To address common range of motion, stabilization, and movement issues following hip or knee replacement, there are three primary steps within IMS-CEA: release, activate, integrate (Osar 2015; Osar, 2017).

  1. Release myofascial gripping (over-active muscles and/or fascial restrictions) around the trunk, spine, pelvis and hips to restore range of motion.
  2. Activate the inhibited muscles around the core and hips (generally the diaphragm and other deep hip and core stabilizers including the pelvic floor, psoas, transversusabdominus and deeper glutes) to improve general stability as well as to stabilize the newly acquired range of motion.
  3. Integrate the acquired range of motion and stability into the fundamental movement patterns necessary to help the individual progress towards achieving their health and fitness goals.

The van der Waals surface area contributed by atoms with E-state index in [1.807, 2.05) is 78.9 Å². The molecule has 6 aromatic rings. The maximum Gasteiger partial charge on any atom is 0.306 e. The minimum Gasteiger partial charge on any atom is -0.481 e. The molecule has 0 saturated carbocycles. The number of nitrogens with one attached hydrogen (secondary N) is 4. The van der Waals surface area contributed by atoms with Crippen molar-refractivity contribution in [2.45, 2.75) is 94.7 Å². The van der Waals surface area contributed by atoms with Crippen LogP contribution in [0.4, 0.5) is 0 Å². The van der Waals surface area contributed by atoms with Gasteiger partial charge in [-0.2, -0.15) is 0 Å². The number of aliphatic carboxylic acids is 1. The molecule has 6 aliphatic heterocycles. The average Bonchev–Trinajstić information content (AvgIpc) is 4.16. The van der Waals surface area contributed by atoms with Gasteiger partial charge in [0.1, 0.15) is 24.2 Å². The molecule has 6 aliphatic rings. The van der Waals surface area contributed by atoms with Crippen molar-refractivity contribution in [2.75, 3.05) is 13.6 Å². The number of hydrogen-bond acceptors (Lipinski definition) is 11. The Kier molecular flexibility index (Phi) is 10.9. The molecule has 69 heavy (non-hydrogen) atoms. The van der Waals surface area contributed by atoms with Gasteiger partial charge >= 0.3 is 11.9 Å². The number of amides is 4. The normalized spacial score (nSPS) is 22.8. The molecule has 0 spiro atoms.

Osar on a foam rollerRelease

First, the client will release regions of myofascial (muscles and their investing fascia) restrictions and/or gripping (over-contracted muscles). The foam roll is an effective tool to release posterior myofascial restrictions and/or gripping related to post-surgical compensations (image on right). If it is within one’s scope of practice, manual therapy is also an effective strategy for releasing chronic myofascial tone or gripping that is inhibiting optimal range of motion or joint mobility.


older adult laying on back stretchNext, the client will perform a pattern such as Supported Happy Baby Breathing with Leg Lift to address three-dimensional breathing while improving overall alignment as well as core and hip stability (image on right). Coordinating three-dimensional breathing with a leg lift from the supine position is important to hip and knee function for several reasons: